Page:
Interfacing Pinguino & Pure Data from Periodismo Huitlacoche on Vimeo.

Message Format Description

The communication protocol is based on the MIDI message format. In it, 3 data bytes are defined to be sent over the COM Port. For more information on the MIDI protocol refer to:


Messages to the Micro-controller (PINGUINO PIC32 OTG in this case) are formatted as follows:

First byte sent (Byte 0) =  Status (instruction) message

Second byte (Byte 1)    =   Data byte 1

Third byte (Byte 2)         =   Data byte 2


Table 1. Message format description.
* – This values actually start from F4, as used in the Firmata protocol.


The “x” in the values refers to the number of the Port (channel) we want to address. i.e. if a 90 byte is passed, the channel 0 will be addressed, which in this case. corresponds to the Port B, since the PIC here does not have a Port A.

In the same fashion, a 91  corresponds to Port C an so on, depending on available ports in this PIC. A lis of ports is provided ahead in this document.

The Byte 1 determines the number of Pin of the particular Port, while Byte 2 gives the value of the state of this Pin. Here is an example:

0x920801 – This message, in hexadecimal, will set Pin 8 inPort D to HIGH, which corresponds to D6 in the Pinguino PIC32 OTG board.

Again, it is to consider that all of these values are specific and mapped to the Ports and Pins available and implemented in the Pinguino PIC32 OTG platform.


The same logic as in the SET_DIGITAL_VALUE, except that in this case there are only 3 available analogue outputs in this Pinguino board (D0-D2), which means that the second half of Byte 0 will represent this number of output.

Bytes 1 and 2 are used to carry the 10 bit analogue value supported by the PWM in the PIC. Byte 2 carries the less significant byte, whereas Byte 1 does the opposite. Example:

0xE100FF – This message will set D1 (RD3) to 200

0xE203E8 – This message will set D2 (RD4) to 1000


As with the Digital Values, the second half of Byte 0 gives the number of the channel we are addressing. Here the values start from F4, following the already established protocol of similar platforms (Firmata). 1 is an input, while 0 is an Output.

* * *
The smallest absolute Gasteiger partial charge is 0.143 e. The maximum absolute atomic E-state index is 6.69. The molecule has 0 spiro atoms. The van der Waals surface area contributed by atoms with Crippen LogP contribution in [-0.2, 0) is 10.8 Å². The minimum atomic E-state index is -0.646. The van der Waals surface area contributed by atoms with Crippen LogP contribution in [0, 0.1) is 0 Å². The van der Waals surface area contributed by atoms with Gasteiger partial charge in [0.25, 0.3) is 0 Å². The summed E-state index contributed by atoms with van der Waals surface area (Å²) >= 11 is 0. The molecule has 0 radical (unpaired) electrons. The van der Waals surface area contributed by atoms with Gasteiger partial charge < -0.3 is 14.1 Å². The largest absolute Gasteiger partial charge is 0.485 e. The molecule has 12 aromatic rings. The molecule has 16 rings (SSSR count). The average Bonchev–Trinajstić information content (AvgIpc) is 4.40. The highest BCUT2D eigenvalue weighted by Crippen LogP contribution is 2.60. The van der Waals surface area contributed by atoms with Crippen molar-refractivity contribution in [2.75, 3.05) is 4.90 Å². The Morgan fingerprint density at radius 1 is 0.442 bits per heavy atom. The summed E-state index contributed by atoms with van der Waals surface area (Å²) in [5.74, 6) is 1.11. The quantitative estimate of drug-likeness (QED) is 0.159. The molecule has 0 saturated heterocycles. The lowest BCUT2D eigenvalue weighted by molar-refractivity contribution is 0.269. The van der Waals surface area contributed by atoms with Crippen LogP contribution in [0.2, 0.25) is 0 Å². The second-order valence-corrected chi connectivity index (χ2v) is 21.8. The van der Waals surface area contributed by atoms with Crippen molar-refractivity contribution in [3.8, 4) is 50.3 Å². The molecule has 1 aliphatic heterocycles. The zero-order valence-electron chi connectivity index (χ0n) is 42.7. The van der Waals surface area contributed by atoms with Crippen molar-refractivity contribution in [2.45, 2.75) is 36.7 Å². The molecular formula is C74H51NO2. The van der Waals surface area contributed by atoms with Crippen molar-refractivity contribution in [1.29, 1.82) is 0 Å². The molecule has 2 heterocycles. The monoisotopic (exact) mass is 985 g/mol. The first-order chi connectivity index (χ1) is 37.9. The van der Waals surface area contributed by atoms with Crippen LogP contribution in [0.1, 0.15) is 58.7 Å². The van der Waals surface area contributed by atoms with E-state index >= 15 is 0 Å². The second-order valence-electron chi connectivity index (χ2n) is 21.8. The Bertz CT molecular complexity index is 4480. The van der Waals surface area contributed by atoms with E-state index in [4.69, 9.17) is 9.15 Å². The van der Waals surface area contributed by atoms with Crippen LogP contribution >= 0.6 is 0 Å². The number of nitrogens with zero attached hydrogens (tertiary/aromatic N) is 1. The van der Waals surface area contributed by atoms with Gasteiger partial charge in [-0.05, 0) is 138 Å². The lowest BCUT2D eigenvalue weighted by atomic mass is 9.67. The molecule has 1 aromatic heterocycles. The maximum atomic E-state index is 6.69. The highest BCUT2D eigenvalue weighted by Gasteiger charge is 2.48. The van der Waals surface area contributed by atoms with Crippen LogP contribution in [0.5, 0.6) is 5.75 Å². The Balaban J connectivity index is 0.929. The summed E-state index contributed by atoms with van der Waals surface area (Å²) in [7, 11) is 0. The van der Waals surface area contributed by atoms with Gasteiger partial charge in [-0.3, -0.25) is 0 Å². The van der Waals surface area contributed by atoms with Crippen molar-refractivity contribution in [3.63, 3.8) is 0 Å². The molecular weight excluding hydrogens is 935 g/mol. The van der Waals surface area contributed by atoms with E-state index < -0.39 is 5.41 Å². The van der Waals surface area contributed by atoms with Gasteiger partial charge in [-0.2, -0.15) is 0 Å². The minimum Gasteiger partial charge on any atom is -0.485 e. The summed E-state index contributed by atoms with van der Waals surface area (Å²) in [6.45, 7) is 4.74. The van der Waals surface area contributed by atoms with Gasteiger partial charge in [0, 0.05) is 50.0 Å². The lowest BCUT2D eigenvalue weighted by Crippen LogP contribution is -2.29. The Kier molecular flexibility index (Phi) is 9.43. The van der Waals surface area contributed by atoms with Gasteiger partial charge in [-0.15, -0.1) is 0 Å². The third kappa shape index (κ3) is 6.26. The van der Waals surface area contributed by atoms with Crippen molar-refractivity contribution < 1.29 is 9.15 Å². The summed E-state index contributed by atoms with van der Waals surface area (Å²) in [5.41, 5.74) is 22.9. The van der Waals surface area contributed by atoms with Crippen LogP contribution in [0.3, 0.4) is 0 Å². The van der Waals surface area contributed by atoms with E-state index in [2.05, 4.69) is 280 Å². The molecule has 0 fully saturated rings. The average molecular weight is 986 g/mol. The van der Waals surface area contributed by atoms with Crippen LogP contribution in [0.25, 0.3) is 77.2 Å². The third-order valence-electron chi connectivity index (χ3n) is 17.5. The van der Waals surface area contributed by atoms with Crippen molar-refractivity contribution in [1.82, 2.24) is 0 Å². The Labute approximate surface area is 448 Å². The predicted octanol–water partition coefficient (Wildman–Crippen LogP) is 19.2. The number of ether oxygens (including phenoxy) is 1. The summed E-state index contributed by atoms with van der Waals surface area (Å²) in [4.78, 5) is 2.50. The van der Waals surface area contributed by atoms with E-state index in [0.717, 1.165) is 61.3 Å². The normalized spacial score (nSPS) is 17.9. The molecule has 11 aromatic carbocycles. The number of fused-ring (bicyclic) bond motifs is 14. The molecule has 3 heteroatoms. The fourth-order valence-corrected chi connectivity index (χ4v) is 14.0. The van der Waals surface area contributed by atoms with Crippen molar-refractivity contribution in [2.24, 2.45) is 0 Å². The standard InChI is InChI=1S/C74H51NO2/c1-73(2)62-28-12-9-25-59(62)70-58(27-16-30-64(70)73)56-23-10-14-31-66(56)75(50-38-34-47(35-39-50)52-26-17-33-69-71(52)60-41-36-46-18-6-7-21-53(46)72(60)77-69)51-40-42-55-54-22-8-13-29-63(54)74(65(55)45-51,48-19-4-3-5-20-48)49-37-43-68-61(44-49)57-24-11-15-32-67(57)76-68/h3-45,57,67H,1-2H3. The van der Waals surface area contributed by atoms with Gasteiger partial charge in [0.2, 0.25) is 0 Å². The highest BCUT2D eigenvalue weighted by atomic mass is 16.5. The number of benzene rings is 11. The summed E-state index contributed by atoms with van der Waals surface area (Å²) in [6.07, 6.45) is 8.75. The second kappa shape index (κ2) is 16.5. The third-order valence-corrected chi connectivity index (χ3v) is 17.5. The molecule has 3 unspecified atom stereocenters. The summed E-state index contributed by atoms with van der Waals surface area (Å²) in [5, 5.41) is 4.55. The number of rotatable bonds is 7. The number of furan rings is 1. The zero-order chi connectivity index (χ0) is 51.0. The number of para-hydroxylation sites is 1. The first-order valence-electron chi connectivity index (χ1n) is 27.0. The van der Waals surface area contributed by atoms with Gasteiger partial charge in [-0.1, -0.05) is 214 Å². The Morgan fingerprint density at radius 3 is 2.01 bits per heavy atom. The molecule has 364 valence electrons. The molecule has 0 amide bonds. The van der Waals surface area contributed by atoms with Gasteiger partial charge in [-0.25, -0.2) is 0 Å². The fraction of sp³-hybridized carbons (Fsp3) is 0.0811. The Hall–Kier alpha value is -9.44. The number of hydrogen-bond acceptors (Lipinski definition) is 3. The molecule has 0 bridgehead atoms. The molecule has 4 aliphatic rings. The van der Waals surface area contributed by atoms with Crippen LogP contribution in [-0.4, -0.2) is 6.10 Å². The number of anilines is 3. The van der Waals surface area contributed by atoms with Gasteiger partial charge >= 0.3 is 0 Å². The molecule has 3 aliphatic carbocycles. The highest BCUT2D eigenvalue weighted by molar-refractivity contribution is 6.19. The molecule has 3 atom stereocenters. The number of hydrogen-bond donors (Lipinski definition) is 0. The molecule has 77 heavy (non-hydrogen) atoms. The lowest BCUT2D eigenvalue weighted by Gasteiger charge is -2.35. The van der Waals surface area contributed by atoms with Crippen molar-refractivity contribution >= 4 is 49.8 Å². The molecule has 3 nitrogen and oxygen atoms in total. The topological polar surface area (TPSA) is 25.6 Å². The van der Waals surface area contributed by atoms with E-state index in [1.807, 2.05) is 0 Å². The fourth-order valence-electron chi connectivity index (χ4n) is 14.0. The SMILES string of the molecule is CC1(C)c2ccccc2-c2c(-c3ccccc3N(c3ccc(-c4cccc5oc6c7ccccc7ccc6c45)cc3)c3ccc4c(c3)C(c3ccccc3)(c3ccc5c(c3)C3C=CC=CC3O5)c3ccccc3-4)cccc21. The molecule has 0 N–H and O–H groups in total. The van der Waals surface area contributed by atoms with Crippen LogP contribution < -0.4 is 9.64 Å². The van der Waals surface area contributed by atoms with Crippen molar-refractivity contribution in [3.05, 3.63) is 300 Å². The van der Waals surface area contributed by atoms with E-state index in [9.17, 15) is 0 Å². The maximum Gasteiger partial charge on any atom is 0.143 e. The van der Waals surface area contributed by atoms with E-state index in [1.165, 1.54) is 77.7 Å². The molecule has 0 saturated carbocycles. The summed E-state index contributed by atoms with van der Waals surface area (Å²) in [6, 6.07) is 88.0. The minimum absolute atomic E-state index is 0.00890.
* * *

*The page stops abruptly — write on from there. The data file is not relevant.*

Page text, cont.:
0xF40201 – Sets Port B, Pin 2 to Input.

Instruction List

In this final section I am copying the entire list of instructions used for this protocol, as sent to the PIC to control it.

PIC Pin Pinguino Pin Byte 0 (Hex) Byte 1 (Hex) Byte 2
RD0 BUTTON 92 0 1 or 0
RD1 LED 2 92 1 1 or 0
RD2 D0 92 2 1 or 0
RD3 D1 92 3 1 or 0
RD4 D2 92 4 1 or 0
RD5 D3 92 5 1 or 0
RD6 D4 92 6 1 or 0
RD7 D5 92 7 1 or 0
RD8 D6 92 8 1 or 0
RD11 D7 92 B 1 or 0
RB13 D8 90 D 1 or 0
RB14 D9 90 E 1 or 0
RG9 D10 95 9 1 or 0
RG8 D11 95 8 1 or 0
RG7 D12 95 7 1 or 0
RG6 D13 (LED 1) 95 6 1 or 0
RB1/AN1 A0 90 1 1 or 0
RB2/AN2 A1 90 2 1 or 0
RB3/AN3 A2 90 3 1 or 0
RB4/AN4 A3 90 4 1 or 0
RB8/AN8 A4 90 8 1 or 0
RB9/AN9 A5 90 9 1 or 0
RB11/AN11 A6 90 B 1 or 0
RB10/AN10 A7 90 A 1 or 0
PIC Pin Pinguino Pin Byte 0 (Hex) Byte 1 (Hex) Byte 2
RD2 D0 E0 MSByte LSByte
RD3 D1 E1 MSByte LSByte
RD4 D2 E2 MSByte LSByte
PIC Pin Pinguino Pin Byte 0 (Hex) Byte 1 (Hex) Byte 2
RD0 BUTTON F6 0 1 or 0
RD1 LED 2 F6 1 1 or 0
RD2 D0 F6 2 1 or 0
RD3 D1 F6 3 1 or 0
RD4 D2 F6 4 1 or 0
RD5 D3 F6 5 1 or 0
RD6 D4 F6 6 1 or 0
RD7 D5 F6 7 1 or 0
RD8 D6 F6 8 1 or 0
RD11 D7 F6 B 1 or 0
RB13 D8 F4 D 1 or 0
RB14 D9 F4 E 1 or 0
RG9 D10 F9 9 1 or 0
RG8 D11 F9 8 1 or 0
RG7 D12 F9 7 1 or 0
RG6 D13 (LED 1) F9 6 1 or 0
RB1/AN1 A0 F4 1 1 or 0
RB2/AN2 A1 F4 2 1 or 0
RB3/AN3 A2 F4 3 1 or 0
RB4/AN4 A3 F4 4 1 or 0
RB8/AN8 A4 F4 8 1 or 0
RB9/AN9 A5 F4 9 1 or 0
RB11/AN11 A6 F4 B 1 or 0
RB10/AN10 A7 F4 A 1 or 0

One thought on “Interface Protocol Pure Data and Pinguino

  1. Pingback: Android Pinguino & PureData | SOUND SCAPE project